BWW Review: OLIVER! Glorious OLIVER! at The Belmont
When Charles Dickens wrote his novel OLIVER TWIST, he certainly had no idea that he was creating what's become one of England's and America's most popular musicals. Lionel Bart took the book, added music and lyrics, creating OLIVER! with a collection of songs that you definitely know even if you didn't know they were from the show, and opened first in the West End and then on Broadway in 1963. Between the West End and David Merrick's Broadway production, a slew of awards were won that have only increased with each revival. The 1968 film production with which even more people are familiar took home six Oscars and is itself a classic.
On stage at the Belmont Theatre in York, in Artistic Director Rene Staub's hands, the show is bright, colorful, and filled with good cheer, exactly as Bart intended, which is not quite so much how Dickens himself intended it. The sets are neatly designed with some of Staub's best projection work, the sepia tones of the original Broadway production are used lavishly, and the stage is filled with the children of the poorhouse and of Fagin's den of juvenile thieves.
One of the great difficulties of OLIVER! is that the lead must be a juvenile triple threat who's not trying to be over-mature, or a young actor who can convincingly play even younger. If you don't have the right lead, you don't have a show that works. The Belmont is fortunate to have Rowan Barber, who already distinguished himself as Gavroche in the Belmont's LES MISERABLES. A great Gavroche doesn't mean a fine Oliver Twist, but Barber's a delight here as well as in the Hugo classic. From Oliver's infamous "Please, sir" through "Where is Love" and "Who Will Buy" to the end, Barber's able to keep the misadventurous mite ducking, running, scrambling, and twisting his way through pickpocketing, kidnapping, gin-swilling, and finding his family.
Then there's Jack Watkins, or the Artful Dodger, leader of one of the show's biggest ensemble numbers, "Consider Yourself." Belmont veteran (and now professional actor) Jacob Schmitt brings some of the Dodger's artfulness to his own acting, as he's become an actor it's a pleasure to keep your eye on throughout a production. The musical's Dodger isn't the overly mature young'un of Dickens' tale, but far more chipper, and Schmitt allows us, through his skills, to always look at the bright side of crime.
But it's the scoutmaster of thievery, Fagin, who truly makes the story come to life, and Jack Gilbert walks away with the show as the leader of the motley boy band of thieves. (Speaking of boy bands, add this to your favorite theatre trivia: later Monkee, Davy Jones, played the Dodger on Broadway.) Gilbert's a total joy in this role, merrily chomping at the scenery with such panache that you want to feed him another prop yourself just for the fun of it. Whether he's making love to a stolen pearl necklace or stashing his belongings, separating quarrelling lovers or finding dinner for the his brigade of baby brigands, Gilbert rules the show from his first moment on stage to his last, and most of the audience appears to be telling director Staub, "We want some more Fagin" at every scene change. Fagin's songs, "You've Got to Pick a Pocket or Two" and "Reviewing the Situation" are highlights of the show, and the audiences are clearly hooked.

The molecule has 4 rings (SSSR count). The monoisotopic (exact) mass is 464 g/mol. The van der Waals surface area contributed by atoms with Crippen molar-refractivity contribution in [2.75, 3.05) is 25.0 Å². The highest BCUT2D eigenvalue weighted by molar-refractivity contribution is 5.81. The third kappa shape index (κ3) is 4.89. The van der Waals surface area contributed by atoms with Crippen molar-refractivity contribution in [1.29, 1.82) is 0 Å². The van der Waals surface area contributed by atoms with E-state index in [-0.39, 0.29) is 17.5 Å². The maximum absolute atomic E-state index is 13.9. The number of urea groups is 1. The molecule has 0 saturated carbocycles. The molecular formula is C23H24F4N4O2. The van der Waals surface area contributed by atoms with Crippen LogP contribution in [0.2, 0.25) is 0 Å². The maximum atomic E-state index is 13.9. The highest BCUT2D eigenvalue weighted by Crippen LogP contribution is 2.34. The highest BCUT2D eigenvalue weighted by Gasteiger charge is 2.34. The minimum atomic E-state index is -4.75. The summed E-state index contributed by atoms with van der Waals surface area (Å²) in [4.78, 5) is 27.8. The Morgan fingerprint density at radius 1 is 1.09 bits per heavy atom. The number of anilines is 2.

OLIVER! is one of the musicals so classic that its libretto is known to people who have never seen the show. "Food, Glorious Food," "Consider Yourself," "Oom-Pah-Pah," "Who Will Buy," recorded by Barbra Streisand, and tavern girl Nancy's "As Long as He Needs Me," which has become a staple cabaret number, are themselves a solid third of the show.
What's forgotten about OLIVER! is that it can be bright and cheerful while maintaining the dark underbelly of lower class Victorian London that Dickens documented. There's a quite bawdy scene between the poorhouse cook and the beadle, strong hints that Nancy (here played by Erin Kelly, who has a marvelous voice) is either a thief, a prostitute, or both, besides working at the tavern, there's ample domestic violence, both between Bill Sykes (Brian Gilbert) and Nancy and between the cook and the beadle. While the show contains a large and talented children's ensemble, and while it's a classic that we think is great for children, do consider that those moments appear, and realize you should probably talk to your children about inter-gender violence. Its presence in the show is crucial (and unlike CAROUSEL it's not glorified), but we need to remind our children that it's wrong.
Keep your eye peeled and your ears open not just for Erin Kelly's Nancy but for Katie Latta from Mechanicsburg, who appears as Nancy's friend Bet. She's already trained with Julliard, she's got a voice that won't quit, she makes a mountain of a small part, and she's fourteen. If you see her now, chances are you'll be saying "I saw her when" some time in the future.
Consider yourself at home at the Belmont mainstage with this production.
At The Belmont Theatre in York through the 26th and a great way to wind up your Thanksgiving. Visit thebelmont.org for tickets and information.